In view work, the beauty of the view and the beauty of the tree often seem to be in conflict. Some tree-workers will sacrifice the tree for the view by “topping” the tree. Topping is almost always a bad idea. “Topping” creates a dense re-growth in “water-sprouts” that is unsightly. But more than the tree’s beauty is at stake here. Topping wounds the tree and promotes disease, including heart rot, and can make the tree dangerous. The water-sprouts on a topped tree are not deeply anchored in the trunk and are subject to failure in high winds. Add in the fact that these sprouts may be anchored onto a rotting trunk, and you have a safety problem that gets worse over time. Responsible arborists do not top trees. Removing a tree, perhaps replacing it with a smaller variety that can be kept out of the view, is usually preferable to beheading it. Looking at tree and view as two elements that complement each other can often solve view problems. Sometimes, lightly bringing the tree back without cutting into major branches can prevent further encroachment on the view. To open even more of the view, we create windows by selectively removing branches not essential for the tree’s natural form. We can enlarge these windows by removing branchlets that rise or drop into the view. Thinning above and below the window creates a feeling of openness, rather than a gaping hole. The image formed by Mt. Diablo framed by the trembling leafs of a well-windowed tree proves that nature and civilization can complement each other. If your trees need a little TLC, please call 510-486-TREE (8733) or email us at bl@brendelamb.com for a free estimate. Additionally, go to our website www. brendelamb.com to see before and after pictures, client testimonials, and work in your neighborhood. Advertorial said they expect over 300 babies to be born during kid season which lasts from mid-February to late May. With her delightful British accent (she is from Northern England in Yorkshire) she welcomed visitors all morning and answered questions about goats and the many products in the country store. Lines were long, but no one seemed to mind since everyone was sampling the various delicious cheeses, truffles, honey, and delicious cheesecake (chocolate and lemon). Harley Farms is located at 205 North Street, Pescadero. Their website is harleyfarms.com and phone number is (650) 879-0480. Spring time hours are Thursday thru Monday, 10AM - 4PM. Tours which last an hour sell out quickly; check their website for availability. You may visit Harley Farms and see the goats in the pasture (along with llamas) without taking a tour. Their online calendar lists the various events throughout the year including Solstice tours, May Day events, and Equinox tours. Their Farmstead lunches and dinners are very popular. Harley Farms is available for private events and weddings. An added bonus when visiting Harley Farms in the springtime is the 12 mile stretch of incredible views along Cabrillo Highway with field after field of gorgeous bright yellow mustard and the ocean beyond. Linda Summers Pirkle, travel consultant and long term Danville resident, has arranged and led tours for the Town of Danville for several years. Inspired by the many wonderful places to visit in the Bay Area, she organizes day trips, either for groups or for friends and family. “What a great place to live, so much to see, so much to do.” To share your “Quick Trips” ideas email Coverthemap@gmail.com. Two day old baby kids at Harley Farms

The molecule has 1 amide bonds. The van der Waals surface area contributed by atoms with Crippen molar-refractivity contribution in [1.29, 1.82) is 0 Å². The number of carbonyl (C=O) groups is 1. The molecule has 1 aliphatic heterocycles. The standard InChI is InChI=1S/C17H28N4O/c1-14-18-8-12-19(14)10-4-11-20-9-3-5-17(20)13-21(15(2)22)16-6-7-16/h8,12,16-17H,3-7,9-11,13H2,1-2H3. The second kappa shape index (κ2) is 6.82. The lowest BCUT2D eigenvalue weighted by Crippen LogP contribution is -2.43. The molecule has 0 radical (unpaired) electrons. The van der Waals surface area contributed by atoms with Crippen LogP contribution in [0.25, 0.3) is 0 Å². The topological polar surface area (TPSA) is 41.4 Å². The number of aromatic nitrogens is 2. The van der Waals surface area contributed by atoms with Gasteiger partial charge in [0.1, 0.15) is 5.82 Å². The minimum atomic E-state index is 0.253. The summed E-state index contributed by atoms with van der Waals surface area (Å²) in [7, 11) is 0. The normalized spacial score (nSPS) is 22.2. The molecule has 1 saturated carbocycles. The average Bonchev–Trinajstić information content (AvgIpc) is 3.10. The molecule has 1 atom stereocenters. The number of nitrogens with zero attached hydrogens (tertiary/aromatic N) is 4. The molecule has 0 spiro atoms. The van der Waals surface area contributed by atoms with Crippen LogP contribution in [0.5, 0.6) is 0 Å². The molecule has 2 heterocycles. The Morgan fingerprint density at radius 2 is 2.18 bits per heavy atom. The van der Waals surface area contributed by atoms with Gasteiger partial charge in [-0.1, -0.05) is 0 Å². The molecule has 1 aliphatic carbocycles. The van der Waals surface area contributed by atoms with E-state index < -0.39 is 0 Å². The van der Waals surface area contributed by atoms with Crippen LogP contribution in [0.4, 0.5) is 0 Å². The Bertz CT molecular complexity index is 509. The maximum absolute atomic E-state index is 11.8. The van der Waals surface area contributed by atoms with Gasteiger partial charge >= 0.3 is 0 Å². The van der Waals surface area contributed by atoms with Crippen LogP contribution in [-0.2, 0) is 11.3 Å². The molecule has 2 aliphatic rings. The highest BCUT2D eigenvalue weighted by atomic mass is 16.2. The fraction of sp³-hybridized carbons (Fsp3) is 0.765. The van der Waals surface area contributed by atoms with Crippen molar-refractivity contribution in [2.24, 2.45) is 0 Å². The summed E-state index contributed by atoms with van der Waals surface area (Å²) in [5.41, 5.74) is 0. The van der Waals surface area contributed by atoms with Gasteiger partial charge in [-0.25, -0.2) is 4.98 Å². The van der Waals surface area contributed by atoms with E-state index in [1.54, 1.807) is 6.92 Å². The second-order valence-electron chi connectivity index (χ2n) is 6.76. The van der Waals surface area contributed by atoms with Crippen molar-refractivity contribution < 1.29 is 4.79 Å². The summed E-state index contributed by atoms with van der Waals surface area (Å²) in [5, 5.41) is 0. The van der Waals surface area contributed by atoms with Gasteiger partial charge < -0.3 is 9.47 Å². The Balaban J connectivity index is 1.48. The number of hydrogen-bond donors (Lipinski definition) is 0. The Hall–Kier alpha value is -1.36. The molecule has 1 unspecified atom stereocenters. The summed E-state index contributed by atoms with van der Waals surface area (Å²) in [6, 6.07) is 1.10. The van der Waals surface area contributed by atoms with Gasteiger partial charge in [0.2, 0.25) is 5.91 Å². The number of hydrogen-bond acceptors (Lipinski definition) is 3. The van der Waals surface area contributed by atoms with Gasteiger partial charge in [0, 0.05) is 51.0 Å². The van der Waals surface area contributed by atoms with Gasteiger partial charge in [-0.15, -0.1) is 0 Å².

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Life in the Danville Garden

Danville Today News ~ March 2016 - Page 17

Design and Budget By John Montgomery, ASLA, Landscape Architect #4059